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Positive Results Announced from a Phase III Trial of Fingolimod in Children and Adolescents with MS

September 6, 2017

A study in children and adolescents with MS showed that treatment with oral fingolimod (Gilenya®, Novartis) significantly reduced the number of relapses over a period of up to two years, compared to treatment with interferon beta-1a, according to a press release from Novartis. The full results will be presented at the ECTRIMS-ACTRIMS meeting in October in Paris, France. Fingolimod is not currently approved for the treatment of pediatric MS. Novartis plans to analyze these data and present the results to regulatory authorities.
Although MS occurs most commonly in adults, it is also diagnosed in children and adolescents. This study, also known as the PARADIGMS study, is the first completed clinical trial to formally evaluate the safety or effectiveness of a disease-modifying therapy in pediatric MS. The study compared Fingolimod to another therapy, interferon beta-1a (Avonex®, Biogen), so that all participants were on active therapy during the trial.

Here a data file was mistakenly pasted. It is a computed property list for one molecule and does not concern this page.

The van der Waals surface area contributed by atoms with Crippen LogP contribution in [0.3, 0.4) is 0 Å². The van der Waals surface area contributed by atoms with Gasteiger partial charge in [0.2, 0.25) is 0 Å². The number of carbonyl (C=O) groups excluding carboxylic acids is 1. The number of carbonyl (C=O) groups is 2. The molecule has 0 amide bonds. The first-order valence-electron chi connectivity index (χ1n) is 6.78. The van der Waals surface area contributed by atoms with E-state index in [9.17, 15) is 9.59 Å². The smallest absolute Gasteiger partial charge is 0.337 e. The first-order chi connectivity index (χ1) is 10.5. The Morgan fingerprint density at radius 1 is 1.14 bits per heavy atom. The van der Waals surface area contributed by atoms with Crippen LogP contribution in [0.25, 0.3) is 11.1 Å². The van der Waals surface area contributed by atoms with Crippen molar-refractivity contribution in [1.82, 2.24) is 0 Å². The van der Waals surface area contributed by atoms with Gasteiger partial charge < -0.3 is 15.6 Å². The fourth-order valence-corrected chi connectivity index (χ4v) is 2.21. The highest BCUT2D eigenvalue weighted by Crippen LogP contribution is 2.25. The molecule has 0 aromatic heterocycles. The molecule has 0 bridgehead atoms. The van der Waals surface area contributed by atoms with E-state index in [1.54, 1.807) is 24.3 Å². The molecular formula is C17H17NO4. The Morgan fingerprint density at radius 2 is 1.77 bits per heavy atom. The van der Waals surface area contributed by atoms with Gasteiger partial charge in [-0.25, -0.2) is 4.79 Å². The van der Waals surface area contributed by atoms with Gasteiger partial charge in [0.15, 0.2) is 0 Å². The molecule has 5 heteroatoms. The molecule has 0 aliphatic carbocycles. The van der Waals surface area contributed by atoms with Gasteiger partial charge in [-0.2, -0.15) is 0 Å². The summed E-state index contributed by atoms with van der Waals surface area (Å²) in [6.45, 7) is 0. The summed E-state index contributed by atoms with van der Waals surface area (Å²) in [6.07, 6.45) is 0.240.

Fingolimod was approved by the U.S. Food and Drug Administration in 2010 for adults with relapsing forms of MS. Fingolimod is called a sphingosine 1-phosphate receptor modulator, which is thought to act by retaining certain white blood cells in the lymph nodes, preventing them from crossing the blood-brain barrier into the central nervous system. Preventing the entry of these cells reduces inflammatory damage to nerve cells.

About Multiple Sclerosis

Multiple sclerosis is an unpredictable, often disabling disease of the central nervous system. Symptoms range from numbness and tingling to blindness and paralysis, and there is currently no cure for MS. The progress, severity and specific symptoms of MS in any one person cannot yet be predicted, but advances in research and treatment are leading to better understanding and moving us closer to a world free of MS. An estimated 1 million people live with MS in the United States. Most people with MS are diagnosed between the ages of 20 and 50, and it affects women three times more than men.


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